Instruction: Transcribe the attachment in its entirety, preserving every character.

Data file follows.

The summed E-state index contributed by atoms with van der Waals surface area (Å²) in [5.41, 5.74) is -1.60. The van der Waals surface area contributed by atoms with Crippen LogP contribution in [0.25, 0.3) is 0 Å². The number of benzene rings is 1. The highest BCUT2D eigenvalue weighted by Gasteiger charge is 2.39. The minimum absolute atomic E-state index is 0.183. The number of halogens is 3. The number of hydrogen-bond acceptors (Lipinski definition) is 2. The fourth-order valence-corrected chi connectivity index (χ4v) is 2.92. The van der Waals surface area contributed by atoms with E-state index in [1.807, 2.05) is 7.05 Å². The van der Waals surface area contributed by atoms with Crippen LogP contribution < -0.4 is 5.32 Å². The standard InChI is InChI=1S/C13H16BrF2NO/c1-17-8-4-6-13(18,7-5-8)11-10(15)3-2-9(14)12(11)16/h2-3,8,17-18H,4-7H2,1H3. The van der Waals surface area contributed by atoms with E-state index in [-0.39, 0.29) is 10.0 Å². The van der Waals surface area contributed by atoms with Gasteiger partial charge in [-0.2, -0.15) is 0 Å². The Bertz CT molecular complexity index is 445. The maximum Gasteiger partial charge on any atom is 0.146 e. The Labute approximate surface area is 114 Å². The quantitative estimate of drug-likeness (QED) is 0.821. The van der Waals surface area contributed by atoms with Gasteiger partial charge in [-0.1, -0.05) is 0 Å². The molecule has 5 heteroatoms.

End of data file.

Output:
The summed E-state index contributed by atoms with van der Waals surface area (Å²) in [5.41, 5.74) is -1.60. The van der Waals surface area contributed by atoms with Crippen LogP contribution in [0.25, 0.3) is 0 Å². The number of benzene rings is 1. The highest BCUT2D eigenvalue weighted by Gasteiger charge is 2.39. The minimum absolute atomic E-state index is 0.183. The number of halogens is 3. The number of hydrogen-bond acceptors (Lipinski definition) is 2. The fourth-order valence-corrected chi connectivity index (χ4v) is 2.92. The van der Waals surface area contributed by atoms with E-state index in [1.807, 2.05) is 7.05 Å². The van der Waals surface area contributed by atoms with Crippen LogP contribution < -0.4 is 5.32 Å². The standard InChI is InChI=1S/C13H16BrF2NO/c1-17-8-4-6-13(18,7-5-8)11-10(15)3-2-9(14)12(11)16/h2-3,8,17-18H,4-7H2,1H3. The van der Waals surface area contributed by atoms with E-state index in [-0.39, 0.29) is 10.0 Å². The van der Waals surface area contributed by atoms with Gasteiger partial charge in [-0.2, -0.15) is 0 Å². The Bertz CT molecular complexity index is 445. The maximum Gasteiger partial charge on any atom is 0.146 e. The Labute approximate surface area is 114 Å². The quantitative estimate of drug-likeness (QED) is 0.821. The van der Waals surface area contributed by atoms with Gasteiger partial charge in [-0.1, -0.05) is 0 Å². The molecule has 5 heteroatoms.